After hearing that a Vietnam veteran had passed away, these six young men volunteered to be his pallbearers – although they had never meat 70-year-old Jerry Wayne Pino, whom they were about to lay to rest.
So why did these six teens take time out of their morning to help bury the Vietnam vet? Because the man did not have any family…
When Pino passed away on December 12, his executors quickly discovered the sad truth: he didn’t have family to bury him. His funeral was prearranged – but because he hand no one, no one showed up to carry his casket…
Another veteran who worked at the Riemann Family Funeral Home, contacted a young man who rounded up six pallbearers from the local Long Beach, Mississippi community to act as the hero’s pallbearers.
When they learned that a military veteran needed their help, Bailey Griffin, Joseph Ebberman, JT Tripp, Jake Strong, Kenny McNutt and James Kneiss said ‘yes’ without hesitation. They showed up early and helped lay Pino to rest on Tuesday morning.
On Facebook, JT’s mom wrote: :Proud mom when [JT] told me that no one should be buried without people who care present, especially a veteran. Exposure to patriotism and respect comes from the home, schools and community. Proud of all these boys!”
Mr. Pino led an isolated life. Not much is known about the man who served America in the Vietnam War. His obituary was short and to the point, like he was in life. It simply stated:
“Mr Pino, age 70, passed away Monday, December 12, 2016.”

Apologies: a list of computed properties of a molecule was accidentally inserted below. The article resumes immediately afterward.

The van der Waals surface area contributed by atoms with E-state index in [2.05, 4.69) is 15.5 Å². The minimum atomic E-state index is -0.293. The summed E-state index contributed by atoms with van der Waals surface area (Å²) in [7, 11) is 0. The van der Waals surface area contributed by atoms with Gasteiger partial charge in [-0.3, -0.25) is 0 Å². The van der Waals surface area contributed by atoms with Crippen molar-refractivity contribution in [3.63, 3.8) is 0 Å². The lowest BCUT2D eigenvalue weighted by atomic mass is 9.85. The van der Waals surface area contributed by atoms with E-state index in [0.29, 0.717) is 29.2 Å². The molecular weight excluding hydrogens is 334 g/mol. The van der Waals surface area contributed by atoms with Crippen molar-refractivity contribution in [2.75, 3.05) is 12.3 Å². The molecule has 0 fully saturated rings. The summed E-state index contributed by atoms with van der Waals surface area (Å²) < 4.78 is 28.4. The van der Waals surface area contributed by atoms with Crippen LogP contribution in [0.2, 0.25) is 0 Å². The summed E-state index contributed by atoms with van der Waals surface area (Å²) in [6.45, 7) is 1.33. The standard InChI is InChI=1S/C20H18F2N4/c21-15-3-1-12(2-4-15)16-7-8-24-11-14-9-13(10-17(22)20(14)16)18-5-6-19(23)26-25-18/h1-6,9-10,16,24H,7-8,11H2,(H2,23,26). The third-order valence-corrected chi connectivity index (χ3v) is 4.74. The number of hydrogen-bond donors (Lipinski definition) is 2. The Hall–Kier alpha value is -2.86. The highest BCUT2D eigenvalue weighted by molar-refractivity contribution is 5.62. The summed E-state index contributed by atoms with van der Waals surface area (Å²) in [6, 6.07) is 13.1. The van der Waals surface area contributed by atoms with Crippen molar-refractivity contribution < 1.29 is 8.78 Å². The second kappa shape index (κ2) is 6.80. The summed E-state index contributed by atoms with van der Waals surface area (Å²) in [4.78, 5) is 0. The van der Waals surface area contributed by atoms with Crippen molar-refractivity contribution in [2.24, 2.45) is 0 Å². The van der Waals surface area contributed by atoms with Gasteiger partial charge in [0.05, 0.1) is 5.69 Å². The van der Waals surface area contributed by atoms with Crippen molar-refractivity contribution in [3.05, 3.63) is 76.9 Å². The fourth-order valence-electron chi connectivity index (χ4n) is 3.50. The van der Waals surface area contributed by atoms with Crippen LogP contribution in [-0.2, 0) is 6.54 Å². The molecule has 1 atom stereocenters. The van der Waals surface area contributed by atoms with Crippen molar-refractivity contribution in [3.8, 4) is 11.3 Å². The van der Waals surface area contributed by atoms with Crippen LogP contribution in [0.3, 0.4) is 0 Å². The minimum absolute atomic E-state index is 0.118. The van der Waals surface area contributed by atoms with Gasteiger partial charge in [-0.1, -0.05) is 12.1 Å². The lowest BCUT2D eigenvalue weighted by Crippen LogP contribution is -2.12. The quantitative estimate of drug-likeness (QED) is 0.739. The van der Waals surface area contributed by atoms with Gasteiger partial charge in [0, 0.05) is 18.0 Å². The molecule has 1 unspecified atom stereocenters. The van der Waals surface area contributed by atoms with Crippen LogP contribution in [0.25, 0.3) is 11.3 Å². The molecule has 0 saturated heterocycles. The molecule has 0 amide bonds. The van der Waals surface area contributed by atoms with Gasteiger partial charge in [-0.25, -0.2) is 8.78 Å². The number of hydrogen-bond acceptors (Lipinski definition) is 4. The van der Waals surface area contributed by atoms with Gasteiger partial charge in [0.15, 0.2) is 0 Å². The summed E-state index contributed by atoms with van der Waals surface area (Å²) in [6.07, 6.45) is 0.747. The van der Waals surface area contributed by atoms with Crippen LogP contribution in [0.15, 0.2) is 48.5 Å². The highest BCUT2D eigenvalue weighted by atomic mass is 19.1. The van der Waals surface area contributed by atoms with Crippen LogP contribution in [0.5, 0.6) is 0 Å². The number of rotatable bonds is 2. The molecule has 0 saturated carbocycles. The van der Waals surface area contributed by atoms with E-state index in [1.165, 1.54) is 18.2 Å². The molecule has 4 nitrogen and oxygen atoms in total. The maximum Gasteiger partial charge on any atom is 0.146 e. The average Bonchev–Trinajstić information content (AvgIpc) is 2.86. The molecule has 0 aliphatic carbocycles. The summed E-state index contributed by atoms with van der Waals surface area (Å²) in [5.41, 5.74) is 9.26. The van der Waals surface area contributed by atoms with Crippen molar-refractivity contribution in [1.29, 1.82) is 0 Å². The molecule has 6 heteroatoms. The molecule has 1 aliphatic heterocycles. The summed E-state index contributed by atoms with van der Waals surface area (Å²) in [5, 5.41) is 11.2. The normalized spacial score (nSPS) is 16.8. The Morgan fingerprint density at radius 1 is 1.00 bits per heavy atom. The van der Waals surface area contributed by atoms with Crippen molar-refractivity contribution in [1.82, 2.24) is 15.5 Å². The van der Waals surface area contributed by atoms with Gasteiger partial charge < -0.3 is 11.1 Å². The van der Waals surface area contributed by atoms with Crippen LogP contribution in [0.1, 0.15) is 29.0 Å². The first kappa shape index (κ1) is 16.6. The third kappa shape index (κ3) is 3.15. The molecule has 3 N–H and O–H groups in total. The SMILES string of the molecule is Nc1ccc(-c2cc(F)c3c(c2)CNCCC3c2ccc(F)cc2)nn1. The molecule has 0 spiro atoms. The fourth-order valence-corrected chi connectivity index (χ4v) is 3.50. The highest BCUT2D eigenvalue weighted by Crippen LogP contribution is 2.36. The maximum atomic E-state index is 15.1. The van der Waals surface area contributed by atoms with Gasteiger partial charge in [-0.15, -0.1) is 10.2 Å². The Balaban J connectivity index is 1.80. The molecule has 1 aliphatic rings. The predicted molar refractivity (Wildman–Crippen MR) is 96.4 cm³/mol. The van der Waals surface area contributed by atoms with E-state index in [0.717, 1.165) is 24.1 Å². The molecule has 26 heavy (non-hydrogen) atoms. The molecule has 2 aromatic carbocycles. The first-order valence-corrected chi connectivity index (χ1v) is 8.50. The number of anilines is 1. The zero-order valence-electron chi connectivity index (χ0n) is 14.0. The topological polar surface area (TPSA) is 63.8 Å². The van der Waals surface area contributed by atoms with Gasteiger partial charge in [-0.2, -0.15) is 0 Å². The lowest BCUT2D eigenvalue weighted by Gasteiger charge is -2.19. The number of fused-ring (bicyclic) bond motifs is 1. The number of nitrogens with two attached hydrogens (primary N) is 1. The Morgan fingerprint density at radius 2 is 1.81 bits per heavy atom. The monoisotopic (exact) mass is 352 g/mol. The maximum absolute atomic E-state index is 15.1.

After the young men carried the casket, honor guards from the Navy folded the American flag that was laid on the casket. As a sign of appreciation, the funeral home director gifted the flag to the young gentleman who helped save the day.
Since four of the volunteers are part of the school football team, the American flag will remain store on the locker room wall.
A similar act of kindness was reported in Michigan this past November. After a homeless veteran died, high school students volunteered as pallbearers for his casket.
Readers on MailOnline respond to this act of patriotism and dedication:
“Well done, to these teens. Good to read of decent young people.”
“Thank you for your service sir. I would have traveled to your funeral. It would not have been the first time I have traveled hours for a veterans funeral. I travel with my brother. He is a honor guard member in the Navy.”
“Well done, boys. I mean Men. And thank you for your service Mr. Pino.”
What do you make of these young patriotic men from Mississippi? Should more teens help out like this?
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